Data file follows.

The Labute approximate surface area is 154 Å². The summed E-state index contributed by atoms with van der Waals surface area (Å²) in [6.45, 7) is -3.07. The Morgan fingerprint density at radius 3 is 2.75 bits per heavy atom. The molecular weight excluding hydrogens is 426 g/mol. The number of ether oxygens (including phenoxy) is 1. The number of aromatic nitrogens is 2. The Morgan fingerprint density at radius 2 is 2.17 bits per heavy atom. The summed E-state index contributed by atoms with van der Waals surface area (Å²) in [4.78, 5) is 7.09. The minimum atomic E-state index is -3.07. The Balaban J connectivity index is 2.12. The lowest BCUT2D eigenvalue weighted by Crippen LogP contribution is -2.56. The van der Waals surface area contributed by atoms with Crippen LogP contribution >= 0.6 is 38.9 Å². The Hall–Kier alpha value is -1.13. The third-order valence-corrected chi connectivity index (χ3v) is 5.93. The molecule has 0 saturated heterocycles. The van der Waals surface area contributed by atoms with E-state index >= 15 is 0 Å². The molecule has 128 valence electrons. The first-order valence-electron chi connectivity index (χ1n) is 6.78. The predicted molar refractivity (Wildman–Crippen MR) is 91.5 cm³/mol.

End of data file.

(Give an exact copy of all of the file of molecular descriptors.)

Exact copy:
The Labute approximate surface area is 154 Å². The summed E-state index contributed by atoms with van der Waals surface area (Å²) in [6.45, 7) is -3.07. The Morgan fingerprint density at radius 3 is 2.75 bits per heavy atom. The molecular weight excluding hydrogens is 426 g/mol. The number of ether oxygens (including phenoxy) is 1. The number of aromatic nitrogens is 2. The Morgan fingerprint density at radius 2 is 2.17 bits per heavy atom. The summed E-state index contributed by atoms with van der Waals surface area (Å²) in [4.78, 5) is 7.09. The minimum atomic E-state index is -3.07. The Balaban J connectivity index is 2.12. The lowest BCUT2D eigenvalue weighted by Crippen LogP contribution is -2.56. The van der Waals surface area contributed by atoms with Crippen LogP contribution >= 0.6 is 38.9 Å². The Hall–Kier alpha value is -1.13. The third-order valence-corrected chi connectivity index (χ3v) is 5.93. The molecule has 0 saturated heterocycles. The van der Waals surface area contributed by atoms with E-state index >= 15 is 0 Å². The molecule has 128 valence electrons. The first-order valence-electron chi connectivity index (χ1n) is 6.78. The predicted molar refractivity (Wildman–Crippen MR) is 91.5 cm³/mol.